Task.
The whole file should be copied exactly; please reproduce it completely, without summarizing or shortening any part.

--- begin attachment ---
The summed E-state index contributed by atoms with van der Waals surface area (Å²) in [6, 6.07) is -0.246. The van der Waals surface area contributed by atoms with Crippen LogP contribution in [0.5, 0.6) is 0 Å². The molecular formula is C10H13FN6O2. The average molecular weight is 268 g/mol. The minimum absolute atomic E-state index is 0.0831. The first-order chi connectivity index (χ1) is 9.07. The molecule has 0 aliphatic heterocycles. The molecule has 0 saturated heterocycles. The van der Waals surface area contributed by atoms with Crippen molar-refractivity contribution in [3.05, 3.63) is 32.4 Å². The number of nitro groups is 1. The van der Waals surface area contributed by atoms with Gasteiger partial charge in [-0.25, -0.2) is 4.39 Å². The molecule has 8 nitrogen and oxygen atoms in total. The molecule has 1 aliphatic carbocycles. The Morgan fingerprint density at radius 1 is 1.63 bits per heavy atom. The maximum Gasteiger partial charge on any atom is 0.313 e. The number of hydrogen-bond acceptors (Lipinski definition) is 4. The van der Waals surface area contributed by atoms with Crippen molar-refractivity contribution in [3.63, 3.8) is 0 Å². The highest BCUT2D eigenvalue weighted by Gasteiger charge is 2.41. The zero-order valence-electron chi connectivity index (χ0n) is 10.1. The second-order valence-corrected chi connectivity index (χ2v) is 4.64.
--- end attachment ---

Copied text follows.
The summed E-state index contributed by atoms with van der Waals surface area (Å²) in [6, 6.07) is -0.246. The van der Waals surface area contributed by atoms with Crippen LogP contribution in [0.5, 0.6) is 0 Å². The molecular formula is C10H13FN6O2. The average molecular weight is 268 g/mol. The minimum absolute atomic E-state index is 0.0831. The first-order chi connectivity index (χ1) is 9.07. The molecule has 0 aliphatic heterocycles. The molecule has 0 saturated heterocycles. The van der Waals surface area contributed by atoms with Crippen molar-refractivity contribution in [3.05, 3.63) is 32.4 Å². The number of nitro groups is 1. The van der Waals surface area contributed by atoms with Gasteiger partial charge in [-0.25, -0.2) is 4.39 Å². The molecule has 8 nitrogen and oxygen atoms in total. The molecule has 1 aliphatic carbocycles. The Morgan fingerprint density at radius 1 is 1.63 bits per heavy atom. The maximum Gasteiger partial charge on any atom is 0.313 e. The number of hydrogen-bond acceptors (Lipinski definition) is 4. The van der Waals surface area contributed by atoms with Crippen molar-refractivity contribution in [3.63, 3.8) is 0 Å². The highest BCUT2D eigenvalue weighted by Gasteiger charge is 2.41. The zero-order valence-electron chi connectivity index (χ0n) is 10.1. The second-order valence-corrected chi connectivity index (χ2v) is 4.64.